I find that sorting through this drawer takes me all around the house. The simple act of straightening and organizing this drawer affects the whole. I feel more space within. I feel more in control with every item in its proper “home,” as Marie calls it. The physical act of creating order seems to mirror my life. I am aware of this connection and release my hold on what is not in my hands.
I recognize that it will not remain so. This is a process, not a fete acompli but rather déjà vu. I will stand here again, open the junk drawer, and become aware. Life is not a finished product; it is a process.
“Junk” and Simplifying.
My junk drawer follows me throughout the day. It opens a new connection for me as I find my mind ruminating over scenarios that are utterly useless to the task at hand. How do I choose to fill the space of my life? How do I best connect the seemingly loose strands to create a seamless, efficiently utilized space?
It is a matter of seeing life as a process, not a finished product but an ongoing evaluation of what is important enough to keep and what can be released. The physicality of a junk drawer is easy to ascertain, but the nuance of inner thought is a bit more elusive, and emotion tends to get things sticky.
The phrase given to me often echoes in my mind and life, “Put away what is in your hands.” It has become a profound truth. Moreover, it is part of a process of unfolding understanding. Meditation.
So, I begin.
Such a simple statement!
When I think about this simple statement, I consider how many things my mind wants to poke at and carry around with it, jamming up the creative synapses and focusing on what I have no control over. Examples abound as I connect the “spark joy” with my automatic reaction.
Unclutter my life.
It is raining, and my plans for a walk in the woods are upset. I am late for an appointment because of traffic lights, and a phone call I have been waiting for all day comes when I am busy with something else. All are junk and clutter, yet I yearn for a purposeful life. Once aware of these thoughts, I can move to replace them with a better, less “junk” thought. For instance, the farmers are happy about the rain; the hurried driver needed space that I could give, and the phone call reminds me of a connection that I can choose to take now or call back later.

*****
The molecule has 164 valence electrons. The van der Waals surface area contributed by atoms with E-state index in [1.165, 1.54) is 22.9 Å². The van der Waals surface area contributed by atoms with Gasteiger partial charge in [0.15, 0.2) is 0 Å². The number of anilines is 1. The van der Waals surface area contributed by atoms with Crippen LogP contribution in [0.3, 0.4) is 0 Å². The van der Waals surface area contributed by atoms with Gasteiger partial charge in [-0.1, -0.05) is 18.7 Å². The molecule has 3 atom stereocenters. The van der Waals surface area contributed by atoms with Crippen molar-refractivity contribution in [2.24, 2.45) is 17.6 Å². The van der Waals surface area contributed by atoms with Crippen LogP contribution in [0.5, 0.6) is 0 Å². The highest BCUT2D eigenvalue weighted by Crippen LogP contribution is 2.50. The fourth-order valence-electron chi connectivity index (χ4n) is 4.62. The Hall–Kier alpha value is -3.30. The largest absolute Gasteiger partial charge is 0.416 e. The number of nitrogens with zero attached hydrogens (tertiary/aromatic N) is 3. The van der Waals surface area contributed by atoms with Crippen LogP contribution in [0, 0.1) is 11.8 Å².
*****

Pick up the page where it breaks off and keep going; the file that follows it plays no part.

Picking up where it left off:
Putting away what is in my hands means I must first be aware of what is truly in my hands. Like my junk drawer analogy, it means being aware of what is necessary and what is actually cluttering up my living.
Simply “Spark Joy.”
Marie Kondo reminds us to keep only those things that spark joy in our lives. This inner awareness of connecting to how I feel is vital.
When raising my sons, we often walked to the nearby river to skip or throw stones. It was an ideal time to be together, talking over the day’s events or the thoughts we could share. Usually, it was enough to be by the water and skip rocks to open up a conversation. These trips took us out of the ordinary relationship and into nature, where we met as fellow companions in life. We purposely created space for each other.
Often, the challenge of relationships would arise or the frustration of not understanding a problem at school. We explored the feeling as a thrown rock splashed noisily into the current. We spoke of feeling defensive, angry, and frustrated and gave words to the physical sensation: stomachs tighten, bodies tense, fists might close, hearts beat harder. The thrown rock consciously released the feeling. I would ask: How does “happy” feel? Lighter, more open in the body, the whole of our sensations expansive and spacious.
Rocks tossed and skipped. Giving words and getting in touch with their feelings created space, allowing us to be aware of the sensation of releasing tension. Often, time was all they needed to uncover the answers they had within them. Words would solidify feelings and sensations, and we met ourselves again and again on the shore of a river.
Simplicity and Space
The idea of “putting away what is in our hands” touches every aspect of life. A car passing too close reminds me I cannot control the other driver’s car. I can manage my own by giving space to the other vehicle. Or we misunderstand another person or feel our intention misinterpreted. Often our immediate response is to explain or defend, which increases the tension. I recently had such a moment. My quick reaction was to defend myself and explain why, but this was not an answer to the other person. I needed to allow them space by listening. I found that allowing time to pass and not reacting gave space for a reconnection when emotions calmed down. It would have ended differently had I responded, but allowing the room for reflection created a different connection. We both realized the importance of our relationship.
Inner space is in my hands. I create space when I allow different opinions to expand my view. Silence opens space for listening. I tap into my inner search for joy by being entirely responsible for what I live. So many examples pour into my awareness as I focus on what is in my hands.
One of the greatest gifts we can give each other is the gift of our time and our attention. At this moment, I allow space for the connection of all that has been and all that will be. I breathe deeply and consciously create space within myself. Stopping amid activity allows for connection to what is in my hands. Each of us is responsible for our lives, for putting away what is in our hands.
Thank you, Jorge Waxemberg, for your example of joy-filled living and always creating space for souls.
About the Author(s)
Libbie is a graduate of Ohio State University where her degree has proven a flexible base for writing, teaching, and exploring life. She facilitates the weekly Sunday eDialogue.